Political corruption has become a tremendous problem in Russia, Central Asia, Pakistan and Iran as a consequence of the criminal networks. Political corruption among the new member states of EU is also an obvious problem. Lithuanian President Rolandas Paksas faced impeachment in December 2003 for his alleged links with Russian organised crime. It is evident that political corruption organised by criminal networks is not as strong in Europe as in the production and transit states, but as the criminal economy is growing in Europe, measures need to be taken to prevent this from becoming a reality. Afghanistan, Tajikistan and probably Turkmenistan are states where significant institutions are controlled by drug networks and their financial revenues, and it is more of a rule than an exception that politicians are bought by the criminal networks. International criminal networks base their success on the level of co-optation of states (narco-states) or government officials at different levels.

International terrorism is closely linked with the narcotics trade, simply because drugs are lucrative, easy to smuggle and associated with low risks. The war on terrorism has highlighted the funding activities of terrorist groups, and the US State Department claims that 12 out of 28 terrorist organisations are funded by the narcotics trade. As the war against terrorism continues, alternate funding sources will deplete and terrorist organisations will likely be forced to engage in drug trade to an even higher extent. Closely linked to these terrorist groups is the link between organised crime and the proliferation of small arms in Central Asia, Russia and Afghanistan. Weapons and drugs are used as hard currency in the region, especially among several terrorist and separatist organisations. Narco-terrorism, however, is an international phenomenon in which both its finances and its military actions have international implications.

Human security is one of the more apparent risks when talking about international crime and narcotics trafficking. Despite this, there is very little discussion at the policy level of the transnational consequences of international crime. A large percentage of the violent crimes in Europe are attributed by the police to be associated to the international criminal networks and the drug trade. This is a growing difficulty but the health problem is more important. Russia has an estimated 3-5 million narcotics users, an estimated 50-90% of the HIV/AIDS cases are intravenous users within Russia. Demographic studies show that if the epidemic develops as projected, 10 million people will have died of AIDS in Russia by 2020. The UN has, however, noted that Russia could in the worst case have 10% of its population infected by HIV/AIDS by 2010 unless preventative measures are taken. This is a tremendous problem for Europe, since Russia is the last link in the transit route to Europe and what exists in Russia will come to Europe, especially diseases that travel without passports and recognise no borders. If the number of intravenous drug users increases due to the increased availability and lower prices of drugs, so will the number of HIV/AIDS cases, especially as these are heavy users normally outside the health system.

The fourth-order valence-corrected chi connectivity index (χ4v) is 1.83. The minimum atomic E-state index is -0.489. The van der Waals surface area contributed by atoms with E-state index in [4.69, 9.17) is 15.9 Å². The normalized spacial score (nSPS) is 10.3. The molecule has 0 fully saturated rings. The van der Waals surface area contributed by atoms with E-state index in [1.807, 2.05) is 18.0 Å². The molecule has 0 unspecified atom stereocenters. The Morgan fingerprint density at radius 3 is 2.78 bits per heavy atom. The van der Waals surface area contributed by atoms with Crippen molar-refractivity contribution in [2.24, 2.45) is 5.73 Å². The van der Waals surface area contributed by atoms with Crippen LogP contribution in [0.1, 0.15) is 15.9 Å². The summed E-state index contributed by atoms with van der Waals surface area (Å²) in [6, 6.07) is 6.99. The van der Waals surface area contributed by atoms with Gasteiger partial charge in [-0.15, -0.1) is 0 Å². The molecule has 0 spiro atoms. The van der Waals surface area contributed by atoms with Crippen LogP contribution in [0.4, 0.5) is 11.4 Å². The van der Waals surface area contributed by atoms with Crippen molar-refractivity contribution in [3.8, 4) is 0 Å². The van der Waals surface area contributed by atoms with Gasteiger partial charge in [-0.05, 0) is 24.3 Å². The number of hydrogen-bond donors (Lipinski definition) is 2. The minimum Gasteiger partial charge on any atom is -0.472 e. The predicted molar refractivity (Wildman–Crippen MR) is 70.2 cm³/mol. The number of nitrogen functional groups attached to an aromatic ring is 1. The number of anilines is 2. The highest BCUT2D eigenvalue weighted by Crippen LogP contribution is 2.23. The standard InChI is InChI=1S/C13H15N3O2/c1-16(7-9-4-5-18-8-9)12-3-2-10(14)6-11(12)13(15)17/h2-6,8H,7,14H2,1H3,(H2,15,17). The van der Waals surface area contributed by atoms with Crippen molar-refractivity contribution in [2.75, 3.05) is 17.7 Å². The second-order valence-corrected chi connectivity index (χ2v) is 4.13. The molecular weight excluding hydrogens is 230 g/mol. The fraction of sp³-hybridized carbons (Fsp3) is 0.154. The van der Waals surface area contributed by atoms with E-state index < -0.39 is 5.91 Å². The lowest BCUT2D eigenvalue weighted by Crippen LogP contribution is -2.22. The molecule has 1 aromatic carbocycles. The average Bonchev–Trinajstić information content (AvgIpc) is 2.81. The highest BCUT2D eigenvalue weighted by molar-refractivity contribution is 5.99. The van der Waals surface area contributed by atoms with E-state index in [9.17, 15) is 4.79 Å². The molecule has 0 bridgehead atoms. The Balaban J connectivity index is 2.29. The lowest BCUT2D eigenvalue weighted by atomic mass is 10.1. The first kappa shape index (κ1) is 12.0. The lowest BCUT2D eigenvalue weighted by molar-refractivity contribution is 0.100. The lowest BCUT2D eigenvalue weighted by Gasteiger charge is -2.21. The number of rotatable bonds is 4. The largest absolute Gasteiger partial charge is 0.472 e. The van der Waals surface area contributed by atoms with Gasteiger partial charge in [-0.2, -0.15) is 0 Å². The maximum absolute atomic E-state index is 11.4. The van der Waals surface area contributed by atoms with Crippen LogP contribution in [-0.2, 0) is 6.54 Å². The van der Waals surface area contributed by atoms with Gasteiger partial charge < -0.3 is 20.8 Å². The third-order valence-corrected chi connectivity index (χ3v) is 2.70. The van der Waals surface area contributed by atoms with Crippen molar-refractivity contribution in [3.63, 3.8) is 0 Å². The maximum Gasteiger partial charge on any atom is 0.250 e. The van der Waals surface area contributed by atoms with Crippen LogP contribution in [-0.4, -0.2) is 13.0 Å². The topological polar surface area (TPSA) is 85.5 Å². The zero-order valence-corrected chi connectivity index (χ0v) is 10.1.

A losing battle?

The effects of transnational crime are spreading rapidly in Europe but especially in the production and transit states. The level of political co-optation and humanitarian disasters in Central Asia (and increasingly at Europe’s borders) is staggering, and little is done by the political community to combat the effects and its source. If successful eradication is to be accomplished the challenge must be met beyond Europe’s borders, preferably at the sites of production. The lack of a political will to deal with these problems, despite continuing reports from the police and intelligence communities in Europe and beyond, strengthens the position of the criminals. It will not be enough to half-heartedly look at the consumer side, even if this is one necessary aspect of it.

Criminal networks are to a great extent international in their structure - if such a problem is to be effectively dealt with, the countermeasures need to be organised according to similar lines. Increased international co-operation, rather than excluding different actors, is the single most effective method to combat the problem. However, the European states are currently one or two steps behind the criminal elements.

Niklas Swanström is an associate professor in the Department of Peace and Conflict Research at Uppsala University, Sweden, and director of the Program for Contemporary Silk Road Studies